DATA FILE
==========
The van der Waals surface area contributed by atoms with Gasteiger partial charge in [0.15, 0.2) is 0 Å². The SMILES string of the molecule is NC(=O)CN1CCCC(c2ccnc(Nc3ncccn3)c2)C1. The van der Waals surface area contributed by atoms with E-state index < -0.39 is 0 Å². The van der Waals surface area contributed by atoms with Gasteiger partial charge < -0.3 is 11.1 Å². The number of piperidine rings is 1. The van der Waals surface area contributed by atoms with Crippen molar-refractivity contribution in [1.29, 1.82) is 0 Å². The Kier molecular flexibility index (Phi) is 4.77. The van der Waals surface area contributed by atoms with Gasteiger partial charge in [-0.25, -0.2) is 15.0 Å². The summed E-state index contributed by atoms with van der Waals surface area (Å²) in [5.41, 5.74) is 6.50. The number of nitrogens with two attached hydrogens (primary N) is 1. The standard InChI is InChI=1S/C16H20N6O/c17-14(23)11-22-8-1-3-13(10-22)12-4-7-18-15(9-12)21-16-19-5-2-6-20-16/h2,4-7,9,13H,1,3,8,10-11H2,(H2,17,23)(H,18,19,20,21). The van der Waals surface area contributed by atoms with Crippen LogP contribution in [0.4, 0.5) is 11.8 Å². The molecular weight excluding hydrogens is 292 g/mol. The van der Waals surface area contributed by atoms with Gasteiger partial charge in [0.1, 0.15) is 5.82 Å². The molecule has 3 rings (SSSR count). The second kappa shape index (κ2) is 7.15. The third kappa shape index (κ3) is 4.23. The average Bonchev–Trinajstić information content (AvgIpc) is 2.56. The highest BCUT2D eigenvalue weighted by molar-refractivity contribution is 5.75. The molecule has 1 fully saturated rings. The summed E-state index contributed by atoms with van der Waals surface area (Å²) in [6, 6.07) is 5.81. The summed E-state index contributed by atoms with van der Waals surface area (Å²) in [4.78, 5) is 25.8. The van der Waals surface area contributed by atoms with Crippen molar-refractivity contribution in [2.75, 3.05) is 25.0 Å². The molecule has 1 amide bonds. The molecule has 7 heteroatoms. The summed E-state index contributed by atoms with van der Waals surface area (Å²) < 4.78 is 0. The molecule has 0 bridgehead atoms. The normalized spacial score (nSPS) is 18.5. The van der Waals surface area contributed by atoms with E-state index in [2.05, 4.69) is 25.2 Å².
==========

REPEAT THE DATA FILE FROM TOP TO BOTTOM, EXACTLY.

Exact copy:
The van der Waals surface area contributed by atoms with Gasteiger partial charge in [0.15, 0.2) is 0 Å². The SMILES string of the molecule is NC(=O)CN1CCCC(c2ccnc(Nc3ncccn3)c2)C1. The van der Waals surface area contributed by atoms with E-state index < -0.39 is 0 Å². The van der Waals surface area contributed by atoms with Gasteiger partial charge < -0.3 is 11.1 Å². The number of piperidine rings is 1. The van der Waals surface area contributed by atoms with Crippen molar-refractivity contribution in [1.29, 1.82) is 0 Å². The Kier molecular flexibility index (Phi) is 4.77. The van der Waals surface area contributed by atoms with Gasteiger partial charge in [-0.25, -0.2) is 15.0 Å². The summed E-state index contributed by atoms with van der Waals surface area (Å²) in [5.41, 5.74) is 6.50. The number of nitrogens with two attached hydrogens (primary N) is 1. The standard InChI is InChI=1S/C16H20N6O/c17-14(23)11-22-8-1-3-13(10-22)12-4-7-18-15(9-12)21-16-19-5-2-6-20-16/h2,4-7,9,13H,1,3,8,10-11H2,(H2,17,23)(H,18,19,20,21). The van der Waals surface area contributed by atoms with Crippen LogP contribution in [0.4, 0.5) is 11.8 Å². The molecular weight excluding hydrogens is 292 g/mol. The van der Waals surface area contributed by atoms with Gasteiger partial charge in [0.1, 0.15) is 5.82 Å². The molecule has 3 rings (SSSR count). The second kappa shape index (κ2) is 7.15. The third kappa shape index (κ3) is 4.23. The average Bonchev–Trinajstić information content (AvgIpc) is 2.56. The highest BCUT2D eigenvalue weighted by molar-refractivity contribution is 5.75. The molecule has 1 fully saturated rings. The summed E-state index contributed by atoms with van der Waals surface area (Å²) in [6, 6.07) is 5.81. The summed E-state index contributed by atoms with van der Waals surface area (Å²) in [4.78, 5) is 25.8. The van der Waals surface area contributed by atoms with Crippen molar-refractivity contribution in [2.75, 3.05) is 25.0 Å². The molecule has 1 amide bonds. The molecule has 7 heteroatoms. The summed E-state index contributed by atoms with van der Waals surface area (Å²) < 4.78 is 0. The molecule has 0 bridgehead atoms. The normalized spacial score (nSPS) is 18.5. The van der Waals surface area contributed by atoms with E-state index in [2.05, 4.69) is 25.2 Å².